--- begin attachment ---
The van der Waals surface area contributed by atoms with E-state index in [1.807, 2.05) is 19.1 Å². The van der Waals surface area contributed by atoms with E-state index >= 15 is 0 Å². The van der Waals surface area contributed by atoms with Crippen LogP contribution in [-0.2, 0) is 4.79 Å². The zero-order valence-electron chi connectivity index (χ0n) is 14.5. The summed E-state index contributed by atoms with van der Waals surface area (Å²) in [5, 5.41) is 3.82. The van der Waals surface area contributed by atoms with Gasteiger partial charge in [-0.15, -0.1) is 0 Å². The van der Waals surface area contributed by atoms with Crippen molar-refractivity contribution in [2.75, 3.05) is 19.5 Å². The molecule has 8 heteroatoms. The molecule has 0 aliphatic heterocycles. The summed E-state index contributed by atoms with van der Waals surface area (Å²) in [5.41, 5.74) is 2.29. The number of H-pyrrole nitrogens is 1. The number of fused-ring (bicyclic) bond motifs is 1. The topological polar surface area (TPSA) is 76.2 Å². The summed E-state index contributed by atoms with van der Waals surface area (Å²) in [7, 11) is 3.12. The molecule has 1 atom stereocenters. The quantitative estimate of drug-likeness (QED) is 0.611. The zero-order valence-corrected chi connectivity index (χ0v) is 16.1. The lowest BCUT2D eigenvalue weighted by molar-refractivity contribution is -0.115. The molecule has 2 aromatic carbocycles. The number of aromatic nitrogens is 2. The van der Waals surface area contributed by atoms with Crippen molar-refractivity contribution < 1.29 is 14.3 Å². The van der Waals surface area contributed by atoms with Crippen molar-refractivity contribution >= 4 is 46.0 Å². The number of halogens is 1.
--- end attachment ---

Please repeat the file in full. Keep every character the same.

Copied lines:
The van der Waals surface area contributed by atoms with E-state index in [1.807, 2.05) is 19.1 Å². The van der Waals surface area contributed by atoms with E-state index >= 15 is 0 Å². The van der Waals surface area contributed by atoms with Crippen LogP contribution in [-0.2, 0) is 4.79 Å². The zero-order valence-electron chi connectivity index (χ0n) is 14.5. The summed E-state index contributed by atoms with van der Waals surface area (Å²) in [5, 5.41) is 3.82. The van der Waals surface area contributed by atoms with Gasteiger partial charge in [-0.15, -0.1) is 0 Å². The van der Waals surface area contributed by atoms with Crippen molar-refractivity contribution in [2.75, 3.05) is 19.5 Å². The molecule has 8 heteroatoms. The molecule has 0 aliphatic heterocycles. The summed E-state index contributed by atoms with van der Waals surface area (Å²) in [5.41, 5.74) is 2.29. The number of H-pyrrole nitrogens is 1. The number of fused-ring (bicyclic) bond motifs is 1. The topological polar surface area (TPSA) is 76.2 Å². The summed E-state index contributed by atoms with van der Waals surface area (Å²) in [7, 11) is 3.12. The molecule has 1 atom stereocenters. The quantitative estimate of drug-likeness (QED) is 0.611. The zero-order valence-corrected chi connectivity index (χ0v) is 16.1. The lowest BCUT2D eigenvalue weighted by molar-refractivity contribution is -0.115. The molecule has 2 aromatic carbocycles. The number of aromatic nitrogens is 2. The van der Waals surface area contributed by atoms with Crippen molar-refractivity contribution < 1.29 is 14.3 Å². The van der Waals surface area contributed by atoms with Crippen molar-refractivity contribution >= 4 is 46.0 Å². The number of halogens is 1.